They Say/I Say: The Moves That Matter in Academic Writing is intended to guide writers away from the pre-packaged five paragraph essay. Instead, it leads students into deeper analytical thinking by having them respond to the ideas in the text they are reading. It’s full of sentence starters that help kick off writing, but then the students have to carry it the rest of the way. It’s the perfect blend of a template and the freedom to write. And it doesn’t encourage a five-paragraph essay! Instead, it encourages essay writing. That’s it. Just writing. No silly length requirements. And I love it.

Highly, highly recommended to writing/English teachers.

*copy purchased by me

Writer’s Notebooks: Literacy Outside of School #sas2011

Many children love to doodle, write stories, and decorate empty notebooks found laying around the house.  How can we capture this energy and help kids develop their literacy skills outside the classroom?  We know how important it is to read, and we’ve talked a lot about reading this week. But what about writing?

There is nothing better than a writer’s notebook!  Every child should have a notebook, that they can decorate, doodle in, write down their stories, and cherish.  This should not be something that is graded, checked by mom or dad, or made to be a burden in any way.  A writer’s notebook is a special place, and individual place.

A writer’s notebook isn’t a diary.  It isn’t a journal.  It’s something different.  Something special.  A writer’s notebook is a place to jot down ideas and sketches, to write stories and paste in ephemera.

And the best part?  Lots of published authors cherish their writer’s notebooks and use them daily!  Some of those authors have been kind enough to share a photo of their notebook(s) and a little bit about how they use them.  I hope they inspire you to start keeping a writer’s notebook, and to hand a writer’s notebook to a child in your life!

Courtney Sheinmel:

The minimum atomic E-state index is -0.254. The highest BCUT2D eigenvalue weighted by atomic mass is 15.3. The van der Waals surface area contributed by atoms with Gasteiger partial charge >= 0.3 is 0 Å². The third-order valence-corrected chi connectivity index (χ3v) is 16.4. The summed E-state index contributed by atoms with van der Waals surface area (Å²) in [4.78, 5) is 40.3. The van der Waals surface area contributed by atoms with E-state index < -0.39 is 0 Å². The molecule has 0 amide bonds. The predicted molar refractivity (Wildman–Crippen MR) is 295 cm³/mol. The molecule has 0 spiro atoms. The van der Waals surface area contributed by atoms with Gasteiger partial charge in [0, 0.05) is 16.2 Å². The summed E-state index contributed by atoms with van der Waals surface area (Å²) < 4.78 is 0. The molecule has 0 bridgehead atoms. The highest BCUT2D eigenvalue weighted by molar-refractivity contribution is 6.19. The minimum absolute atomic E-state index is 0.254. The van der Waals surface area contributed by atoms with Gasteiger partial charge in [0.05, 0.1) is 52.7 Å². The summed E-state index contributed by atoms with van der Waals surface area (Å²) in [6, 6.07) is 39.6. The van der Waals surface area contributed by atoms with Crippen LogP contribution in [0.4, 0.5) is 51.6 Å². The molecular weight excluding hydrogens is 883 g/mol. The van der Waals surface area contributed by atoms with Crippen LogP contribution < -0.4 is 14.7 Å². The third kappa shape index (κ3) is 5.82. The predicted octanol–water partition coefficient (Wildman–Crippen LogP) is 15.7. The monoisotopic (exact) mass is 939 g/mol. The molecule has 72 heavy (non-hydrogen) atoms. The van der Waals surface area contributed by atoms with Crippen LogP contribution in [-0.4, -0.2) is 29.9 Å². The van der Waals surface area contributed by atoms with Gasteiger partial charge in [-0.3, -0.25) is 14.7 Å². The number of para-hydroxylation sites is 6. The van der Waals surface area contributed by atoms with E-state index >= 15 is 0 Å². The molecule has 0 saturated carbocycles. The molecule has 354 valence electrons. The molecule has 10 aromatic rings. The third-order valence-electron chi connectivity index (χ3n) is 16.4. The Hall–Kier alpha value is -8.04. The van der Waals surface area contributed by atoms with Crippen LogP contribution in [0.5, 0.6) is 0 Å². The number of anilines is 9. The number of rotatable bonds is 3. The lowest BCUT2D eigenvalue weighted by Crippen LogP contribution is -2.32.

Like most authors I know, I write my books on a computer.  The problem is, some of my best ideas come at completely inconvenient times – like when I’m on the subway and nowhere near my computer, or when I’m in bed with all the lights turned out.  Late at night, so warm and snug under my down comforter, the last thing I want to do is turn on my computer.  I used to think, Well, this idea is so good there’s no way I’ll forget it.  I’ll just write it down later. And then, invariably, I’d forget my brilliant idea.  In the morning, all I’d remember is the fact that I’d had a brilliant idea, and it would leave me devastated that the book would have to exist without it.  So I started keeping a notebook by my bed, and carrying it  around with me when I left the house, small enough so it fit in my purse – the book under the BlackBerry in the picture is one that’s all filled up now.  My handwriting is especially messy in it, since so often the notes were jotted down in the middle of the night.  Now I’ve graduated from an old school notebook to something way more technological, i.e., the “notes” application on my BlackBerry (that’s why the BlackBerry is atop the notebook in the picture).  I’m completely addicted to the device, so it’s never too far away.  Not sure you can see it in the picture, but I have all sorts of categories, and I’ll type in whatever idea just popped into my head.  They’re certainly not all brilliant, but at least there never has to be another idea lost.

Megan McCafferty:

I did research for about a year before I began writing Bumped. I jotted down passages from relevant books in my black and white speckled composition notebook and ripped out dozens of articles and put them in this “IDEAS” folder. On the clipping titled, “16 & Pregnant: No Fairy-Tale Ending” I wrote,”What if society DID encourage sex? Why?” These are the questions that inspired the novel. The whole story can be traced back to that torn piece of newspaper.

Mitali Perkins:


I start the mornings with a good cup of coffee and a time of reading and reflection through journaling. My preference is a standard composition book and a good, fine-tip pen. I write only on one side of the paper, avoiding backs of pages, always in messy, free-flowing cursive. What do I write? Poetry, ideas for stories, prayers full of angst and anxiety, gratitude and celebration. My journal is supposed to be as private and safe as a fire escape, and one of the reasons I like to use that metaphor in my online life. Recently, however, my dog Zipper (with my son as scribe), violated that privacy to leave an interesting request (see photo).

Barbara Dee: